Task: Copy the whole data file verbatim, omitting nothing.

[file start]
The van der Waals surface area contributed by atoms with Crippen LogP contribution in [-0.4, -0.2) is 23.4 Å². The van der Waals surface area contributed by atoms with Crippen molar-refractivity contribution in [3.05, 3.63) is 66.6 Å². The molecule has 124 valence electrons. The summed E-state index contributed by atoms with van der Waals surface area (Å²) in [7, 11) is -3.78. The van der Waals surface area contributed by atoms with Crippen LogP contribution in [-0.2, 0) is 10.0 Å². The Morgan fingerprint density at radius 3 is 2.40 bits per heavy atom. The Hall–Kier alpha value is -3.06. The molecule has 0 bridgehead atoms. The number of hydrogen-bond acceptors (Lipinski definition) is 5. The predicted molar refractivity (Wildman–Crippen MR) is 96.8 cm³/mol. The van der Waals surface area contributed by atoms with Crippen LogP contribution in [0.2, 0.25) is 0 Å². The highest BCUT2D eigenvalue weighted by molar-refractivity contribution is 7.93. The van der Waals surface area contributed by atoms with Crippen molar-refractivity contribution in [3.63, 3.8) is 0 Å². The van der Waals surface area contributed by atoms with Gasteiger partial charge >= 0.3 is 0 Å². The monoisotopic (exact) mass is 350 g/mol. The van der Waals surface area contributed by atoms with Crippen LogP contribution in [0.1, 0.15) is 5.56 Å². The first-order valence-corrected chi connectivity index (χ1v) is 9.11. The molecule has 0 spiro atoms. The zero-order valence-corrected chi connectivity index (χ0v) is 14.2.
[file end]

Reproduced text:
The van der Waals surface area contributed by atoms with Crippen LogP contribution in [-0.4, -0.2) is 23.4 Å². The van der Waals surface area contributed by atoms with Crippen molar-refractivity contribution in [3.05, 3.63) is 66.6 Å². The molecule has 124 valence electrons. The summed E-state index contributed by atoms with van der Waals surface area (Å²) in [7, 11) is -3.78. The van der Waals surface area contributed by atoms with Crippen LogP contribution in [-0.2, 0) is 10.0 Å². The Morgan fingerprint density at radius 3 is 2.40 bits per heavy atom. The Hall–Kier alpha value is -3.06. The molecule has 0 bridgehead atoms. The number of hydrogen-bond acceptors (Lipinski definition) is 5. The predicted molar refractivity (Wildman–Crippen MR) is 96.8 cm³/mol. The van der Waals surface area contributed by atoms with Crippen LogP contribution in [0.2, 0.25) is 0 Å². The highest BCUT2D eigenvalue weighted by molar-refractivity contribution is 7.93. The van der Waals surface area contributed by atoms with Crippen molar-refractivity contribution in [3.63, 3.8) is 0 Å². The van der Waals surface area contributed by atoms with Gasteiger partial charge >= 0.3 is 0 Å². The monoisotopic (exact) mass is 350 g/mol. The van der Waals surface area contributed by atoms with Crippen LogP contribution in [0.1, 0.15) is 5.56 Å². The first-order valence-corrected chi connectivity index (χ1v) is 9.11. The molecule has 0 spiro atoms. The zero-order valence-corrected chi connectivity index (χ0v) is 14.2.